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공학소식 - 공학교육정보센터는 공학교육 관련단체간의 적극적인 협력 체제를 구축하기 위한 지식허브 역할을 감당합니다
대학정보 - 공학교육정보센터는 공학교육 관련단체간의 적극적인 협력 체제를 구축하기 위한 지식허브 역할을 감당합니다
연구정보 - 공학교육정보센터는 공학교육 관련단체간의 적극적인 협력 체제를 구축하기 위한 지식허브 역할을 감당합니다
혁신센터정보 - 공학교육정보센터는 공학교육 관련단체간의 적극적인 협력 체제를 구축하기 위한 지식허브 역할을 감당합니다
캡스톤디자인 - 공학교육정보센터는 공학교육 관련단체간의 적극적인 협력 체제를 구축하기 위한 지식허브 역할을 감당합니다
산학협력정보 - 공학교육정보센터는 공학교육 관련단체간의 적극적인 협력 체제를 구축하기 위한 지식허브 역할을 감당합니다
공학네트워크 - 공학교육정보센터는 공학교육 관련단체간의 적극적인 협력 체제를 구축하기 위한 지식허브 역할을 감당합니다
정보센터 - 공학교육정보센터는 공학교육 관련단체간의 적극적인 협력 체제를 구축하기 위한 지식허브 역할을 감당합니다
마이페이지 - 공학교육정보센터는 공학교육 관련단체간의 적극적인 협력 체제를 구축하기 위한 지식허브 역할을 감당합니다

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제목 ASEE - First Bell (March 8, 2018) 등록일 2018.03.09

 

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Leading the News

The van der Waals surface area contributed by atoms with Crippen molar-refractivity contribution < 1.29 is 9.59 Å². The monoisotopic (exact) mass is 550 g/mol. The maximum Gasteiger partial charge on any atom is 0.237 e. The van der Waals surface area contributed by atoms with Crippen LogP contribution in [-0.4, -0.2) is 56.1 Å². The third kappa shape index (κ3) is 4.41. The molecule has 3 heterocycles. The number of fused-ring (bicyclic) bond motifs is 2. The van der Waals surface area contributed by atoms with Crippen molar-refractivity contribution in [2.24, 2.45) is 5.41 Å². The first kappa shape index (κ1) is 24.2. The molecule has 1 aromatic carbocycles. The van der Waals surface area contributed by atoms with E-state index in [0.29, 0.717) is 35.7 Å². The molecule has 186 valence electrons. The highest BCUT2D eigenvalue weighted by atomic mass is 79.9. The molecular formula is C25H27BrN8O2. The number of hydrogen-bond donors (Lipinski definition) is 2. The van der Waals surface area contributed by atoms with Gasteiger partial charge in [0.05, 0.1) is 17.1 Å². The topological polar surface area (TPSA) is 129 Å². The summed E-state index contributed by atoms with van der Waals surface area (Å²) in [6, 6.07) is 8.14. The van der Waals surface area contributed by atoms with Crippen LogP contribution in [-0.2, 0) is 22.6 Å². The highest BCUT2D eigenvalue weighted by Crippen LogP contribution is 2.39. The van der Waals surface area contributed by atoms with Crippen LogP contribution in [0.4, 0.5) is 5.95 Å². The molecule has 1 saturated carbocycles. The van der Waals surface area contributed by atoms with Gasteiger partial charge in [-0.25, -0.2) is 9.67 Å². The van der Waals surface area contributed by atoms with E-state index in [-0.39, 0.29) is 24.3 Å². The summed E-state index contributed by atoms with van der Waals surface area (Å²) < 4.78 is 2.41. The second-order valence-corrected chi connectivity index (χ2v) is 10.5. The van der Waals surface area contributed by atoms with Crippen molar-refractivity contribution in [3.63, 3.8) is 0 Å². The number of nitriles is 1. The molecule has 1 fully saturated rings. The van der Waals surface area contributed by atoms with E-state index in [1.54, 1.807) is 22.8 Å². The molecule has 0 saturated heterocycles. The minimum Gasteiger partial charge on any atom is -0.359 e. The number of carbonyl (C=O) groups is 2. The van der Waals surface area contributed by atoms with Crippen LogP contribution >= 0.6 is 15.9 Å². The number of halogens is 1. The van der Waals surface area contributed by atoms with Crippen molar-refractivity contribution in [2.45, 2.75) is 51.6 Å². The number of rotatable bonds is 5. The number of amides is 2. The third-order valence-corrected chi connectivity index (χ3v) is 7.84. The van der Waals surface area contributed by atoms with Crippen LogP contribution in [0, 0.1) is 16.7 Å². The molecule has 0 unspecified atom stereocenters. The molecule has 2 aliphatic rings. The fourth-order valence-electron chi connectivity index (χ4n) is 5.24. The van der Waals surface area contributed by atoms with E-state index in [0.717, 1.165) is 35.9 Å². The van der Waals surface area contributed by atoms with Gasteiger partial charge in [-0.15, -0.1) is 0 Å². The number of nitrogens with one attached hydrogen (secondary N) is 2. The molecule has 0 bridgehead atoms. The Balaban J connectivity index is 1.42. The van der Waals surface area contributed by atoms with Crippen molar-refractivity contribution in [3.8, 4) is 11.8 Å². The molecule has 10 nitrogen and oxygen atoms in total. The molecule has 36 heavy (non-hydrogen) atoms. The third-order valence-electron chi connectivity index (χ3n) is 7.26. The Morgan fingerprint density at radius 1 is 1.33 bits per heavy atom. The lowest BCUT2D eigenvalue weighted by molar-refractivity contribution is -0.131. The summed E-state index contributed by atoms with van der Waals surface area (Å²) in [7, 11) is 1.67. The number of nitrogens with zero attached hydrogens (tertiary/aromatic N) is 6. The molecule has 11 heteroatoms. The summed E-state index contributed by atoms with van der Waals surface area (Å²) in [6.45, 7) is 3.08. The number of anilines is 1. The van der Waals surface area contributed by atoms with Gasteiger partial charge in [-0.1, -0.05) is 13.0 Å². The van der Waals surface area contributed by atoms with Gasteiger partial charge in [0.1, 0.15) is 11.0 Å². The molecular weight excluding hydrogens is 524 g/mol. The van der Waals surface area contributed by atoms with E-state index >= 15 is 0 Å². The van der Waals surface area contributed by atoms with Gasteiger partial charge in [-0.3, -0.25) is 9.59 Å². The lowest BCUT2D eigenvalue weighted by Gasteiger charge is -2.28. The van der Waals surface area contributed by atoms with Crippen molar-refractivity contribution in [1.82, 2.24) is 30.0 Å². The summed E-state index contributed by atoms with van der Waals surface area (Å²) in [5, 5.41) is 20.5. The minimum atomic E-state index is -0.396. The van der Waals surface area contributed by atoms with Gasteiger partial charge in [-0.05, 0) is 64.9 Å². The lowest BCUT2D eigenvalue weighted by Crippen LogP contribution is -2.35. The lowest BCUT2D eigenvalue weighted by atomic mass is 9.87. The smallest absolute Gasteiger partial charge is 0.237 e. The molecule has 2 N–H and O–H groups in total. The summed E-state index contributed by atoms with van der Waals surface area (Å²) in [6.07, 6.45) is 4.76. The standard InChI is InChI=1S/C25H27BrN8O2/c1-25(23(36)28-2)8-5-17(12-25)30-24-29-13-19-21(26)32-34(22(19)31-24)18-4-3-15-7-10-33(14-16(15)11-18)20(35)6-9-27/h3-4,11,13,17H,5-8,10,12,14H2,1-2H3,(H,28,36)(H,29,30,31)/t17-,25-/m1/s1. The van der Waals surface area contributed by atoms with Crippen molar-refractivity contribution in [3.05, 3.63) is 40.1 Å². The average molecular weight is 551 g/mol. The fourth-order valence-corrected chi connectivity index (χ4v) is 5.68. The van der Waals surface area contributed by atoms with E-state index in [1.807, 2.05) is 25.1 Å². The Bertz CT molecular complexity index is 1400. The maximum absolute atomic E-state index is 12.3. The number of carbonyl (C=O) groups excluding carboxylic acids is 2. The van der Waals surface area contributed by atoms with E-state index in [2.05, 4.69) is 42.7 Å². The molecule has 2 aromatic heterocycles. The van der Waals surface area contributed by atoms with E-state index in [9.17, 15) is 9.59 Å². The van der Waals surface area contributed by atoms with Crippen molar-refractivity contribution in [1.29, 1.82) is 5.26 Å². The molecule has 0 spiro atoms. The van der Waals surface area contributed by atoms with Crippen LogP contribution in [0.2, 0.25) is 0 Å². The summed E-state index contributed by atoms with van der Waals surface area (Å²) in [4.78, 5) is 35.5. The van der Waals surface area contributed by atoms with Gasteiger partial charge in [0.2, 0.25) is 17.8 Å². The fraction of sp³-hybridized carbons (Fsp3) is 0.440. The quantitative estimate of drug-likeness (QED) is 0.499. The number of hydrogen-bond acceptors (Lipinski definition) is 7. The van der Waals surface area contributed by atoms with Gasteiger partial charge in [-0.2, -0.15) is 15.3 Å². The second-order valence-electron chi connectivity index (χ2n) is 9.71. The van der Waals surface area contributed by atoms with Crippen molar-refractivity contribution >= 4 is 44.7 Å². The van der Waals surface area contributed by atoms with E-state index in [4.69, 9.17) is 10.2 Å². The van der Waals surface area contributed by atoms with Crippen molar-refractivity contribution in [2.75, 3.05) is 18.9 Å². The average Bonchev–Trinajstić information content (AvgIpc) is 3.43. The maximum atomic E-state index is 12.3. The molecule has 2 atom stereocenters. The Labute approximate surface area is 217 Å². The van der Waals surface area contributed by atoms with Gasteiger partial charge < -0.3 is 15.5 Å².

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Business Groups Tout Gas Tax Hike To House Subcommittee.

Bloomberg News Share to FacebookShare to Twitter (3/7, Niquette, Litvan) reports that the U.S. Chamber of Commerce and the American Trucking Associations “joined forces to urge skeptical lawmakers to increase federal fuel taxes for the first time in a quarter century to raise money for crumbling roads and bridges.” The groups put forward their proposals for a higher gas tax “before a House Transportation and Infrastructure subcommittee hearing Wednesday exploring long-term funding for highways and transit, saying the cost of inaction is greater.” U.S. Chamber of Commerce Executive Director of Transportation Infrastructure Ed Mortimer said, “This is a once-in-a-generational opportunity for federal leadership to modernize America’s infrastructure. Delay is not an option.” The article adds the Chamber “has proposed increasing federal fuel taxes by 25 cents a gallon over five years or sooner and indexing it to inflation to raise an estimated $394 billion over the next 10 years, as part of a four-point plan that includes streamlining how permits are issued for projects. It would cost the average American about $9 a month, the Chamber said.”